Wednesday, May 6, 2015

Wines for Cinco de Mayo

By Liza B. Zimmerman


If you don't want to get your Tequila on for next week's holiday, I have some alternative wine solutions to help you celebrate. Many of them even go well with Mexican foods and flavors if you want to partake of the cuisine without cocktails.

The jalapenos in Mexican food and cheese-laden and rice-filled dishes call for wines with bright acidity and a touch of residual sugar. Some of the fresh, California-produced wines like Joel Gott will do the trick. Also Sauvignon Blancs from South Africa, where wine production is getting better and better, are fantastic values and food wines. France's Loire Valley makes some beautiful ones, as does Chile.

Sparkling wines, particularly anything from the dynamic Gruet family in New Mexico would also pair splendidly with Mexican flavors. Proseccos and Cavas are solid choices as well.

Celebrate Tequila in Spirit
Many of the best Tequilas have a maderized flavor, similar to Sherry, which gives beverages a rich and somewhat oxidized flavor. So why not start with Sherry, the Queen of maderized wines, is great as an appertif and works well with nutty flavors such as pistaccio-flecked salads. It is also great in cocktails.

Other notably oxidized wines generally include the Rhône whites such as Marsanne, Roussane and Viognier. Their style is similar when they are produced in Washington and parts of California as well. Many producers in Washington, primarily in the Eastern part of the state, as well as Paso Robles in Central California, are doing a spectacular job with these wines.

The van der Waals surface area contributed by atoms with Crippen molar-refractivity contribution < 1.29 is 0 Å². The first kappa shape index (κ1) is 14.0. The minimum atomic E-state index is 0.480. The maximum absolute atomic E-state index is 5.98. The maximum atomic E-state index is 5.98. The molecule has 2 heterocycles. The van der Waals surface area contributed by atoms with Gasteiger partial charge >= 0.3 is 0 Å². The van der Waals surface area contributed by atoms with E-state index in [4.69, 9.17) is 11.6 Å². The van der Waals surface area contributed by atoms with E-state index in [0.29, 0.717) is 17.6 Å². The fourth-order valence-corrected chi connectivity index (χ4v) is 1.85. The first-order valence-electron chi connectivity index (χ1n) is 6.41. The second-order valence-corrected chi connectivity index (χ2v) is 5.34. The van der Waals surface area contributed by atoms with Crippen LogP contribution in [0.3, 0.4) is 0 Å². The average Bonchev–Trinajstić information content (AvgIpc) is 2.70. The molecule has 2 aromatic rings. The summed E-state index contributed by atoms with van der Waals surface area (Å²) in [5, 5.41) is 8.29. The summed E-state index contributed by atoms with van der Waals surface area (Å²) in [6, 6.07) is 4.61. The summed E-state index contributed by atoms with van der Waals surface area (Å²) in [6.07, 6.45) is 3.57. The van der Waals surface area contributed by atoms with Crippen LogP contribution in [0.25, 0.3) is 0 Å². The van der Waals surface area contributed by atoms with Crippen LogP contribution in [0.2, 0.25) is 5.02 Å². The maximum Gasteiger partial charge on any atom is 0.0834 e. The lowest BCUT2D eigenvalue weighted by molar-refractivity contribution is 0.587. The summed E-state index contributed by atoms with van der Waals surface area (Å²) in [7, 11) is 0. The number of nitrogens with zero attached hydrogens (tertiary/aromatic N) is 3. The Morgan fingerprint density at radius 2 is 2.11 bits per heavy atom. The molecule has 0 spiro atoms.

Getting in a Latin Mood
If you can't be in Mexico but long for that relaxing Latin vibe take a little South American vacation in a bottle. Argentina and Chile are both producing some amazing, and completely different, wines. Chile, for me, is all about elegance and balance in both its single varietals and blends.

Moderating breezes from the Ocean and mountain ranges that protect and insulate vineyards support producers' goals of producing fruit-forward and food-friendly wines. Cousino-Macul is not only a great winery, but also has a great homebase that can be visited pretty close to downtown Santiago.

Cheers from DrinkUpNY!

Liza Zimmerman has been writing and consulting about wine and food for two decades. She is principal of the San Francisco-based Liza the Wine Chick wine writing, education and consulting firm. She has worked on staff and freelance at national magazines such as Wine Enthusiast, The Magazine of La Cucina Italiana, Wine Spectator, Where SF and the Examiner. She currently contributes to Cheers, Wine Business Monthly and the Examiner, among others.

Zimmerman focuses on demystifying wine and transforming it into a tool for business and networking for companies all over the country. Past clients include Genentech, Roche and IBM.

She has visited all the world’s major wine regions and is one of select few in the U.S. to hold the Diploma of Wine & Spirits (D.W.S.), the three-year precursor to the Master of Wine.

No comments:

Post a Comment